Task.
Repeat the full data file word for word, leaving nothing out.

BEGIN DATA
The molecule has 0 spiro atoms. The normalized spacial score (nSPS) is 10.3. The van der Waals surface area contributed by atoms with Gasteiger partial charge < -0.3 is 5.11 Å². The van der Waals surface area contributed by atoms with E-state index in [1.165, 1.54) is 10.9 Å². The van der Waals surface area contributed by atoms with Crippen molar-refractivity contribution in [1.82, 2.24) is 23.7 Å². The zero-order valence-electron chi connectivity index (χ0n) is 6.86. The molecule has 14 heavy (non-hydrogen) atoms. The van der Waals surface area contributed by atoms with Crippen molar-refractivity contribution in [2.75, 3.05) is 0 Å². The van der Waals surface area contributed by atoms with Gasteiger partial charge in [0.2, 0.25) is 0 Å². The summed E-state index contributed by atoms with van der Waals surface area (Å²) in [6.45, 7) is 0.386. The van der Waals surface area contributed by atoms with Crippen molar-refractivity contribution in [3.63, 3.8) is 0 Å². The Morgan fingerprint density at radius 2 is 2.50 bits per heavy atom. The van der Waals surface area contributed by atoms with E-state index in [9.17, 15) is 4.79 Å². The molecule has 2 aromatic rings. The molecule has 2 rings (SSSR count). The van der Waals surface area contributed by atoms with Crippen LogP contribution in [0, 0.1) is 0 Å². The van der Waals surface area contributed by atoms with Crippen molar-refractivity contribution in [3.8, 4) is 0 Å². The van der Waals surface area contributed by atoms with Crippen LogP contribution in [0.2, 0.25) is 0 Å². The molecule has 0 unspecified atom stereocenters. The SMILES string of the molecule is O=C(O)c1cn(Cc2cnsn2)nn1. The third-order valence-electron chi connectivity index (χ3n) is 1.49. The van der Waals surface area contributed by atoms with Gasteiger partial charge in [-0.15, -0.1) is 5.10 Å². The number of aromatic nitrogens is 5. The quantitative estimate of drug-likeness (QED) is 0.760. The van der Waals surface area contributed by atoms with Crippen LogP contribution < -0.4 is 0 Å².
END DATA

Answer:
The molecule has 0 spiro atoms. The normalized spacial score (nSPS) is 10.3. The van der Waals surface area contributed by atoms with Gasteiger partial charge < -0.3 is 5.11 Å². The van der Waals surface area contributed by atoms with E-state index in [1.165, 1.54) is 10.9 Å². The van der Waals surface area contributed by atoms with Crippen molar-refractivity contribution in [1.82, 2.24) is 23.7 Å². The zero-order valence-electron chi connectivity index (χ0n) is 6.86. The molecule has 14 heavy (non-hydrogen) atoms. The van der Waals surface area contributed by atoms with Crippen molar-refractivity contribution in [2.75, 3.05) is 0 Å². The van der Waals surface area contributed by atoms with Gasteiger partial charge in [0.2, 0.25) is 0 Å². The summed E-state index contributed by atoms with van der Waals surface area (Å²) in [6.45, 7) is 0.386. The van der Waals surface area contributed by atoms with Crippen molar-refractivity contribution in [3.63, 3.8) is 0 Å². The Morgan fingerprint density at radius 2 is 2.50 bits per heavy atom. The van der Waals surface area contributed by atoms with E-state index in [9.17, 15) is 4.79 Å². The molecule has 2 aromatic rings. The molecule has 2 rings (SSSR count). The van der Waals surface area contributed by atoms with Crippen LogP contribution in [0, 0.1) is 0 Å². The van der Waals surface area contributed by atoms with Crippen molar-refractivity contribution in [3.8, 4) is 0 Å². The van der Waals surface area contributed by atoms with Crippen LogP contribution in [0.2, 0.25) is 0 Å². The molecule has 0 unspecified atom stereocenters. The SMILES string of the molecule is O=C(O)c1cn(Cc2cnsn2)nn1. The third-order valence-electron chi connectivity index (χ3n) is 1.49. The van der Waals surface area contributed by atoms with Gasteiger partial charge in [-0.15, -0.1) is 5.10 Å². The number of aromatic nitrogens is 5. The quantitative estimate of drug-likeness (QED) is 0.760. The van der Waals surface area contributed by atoms with Crippen LogP contribution < -0.4 is 0 Å².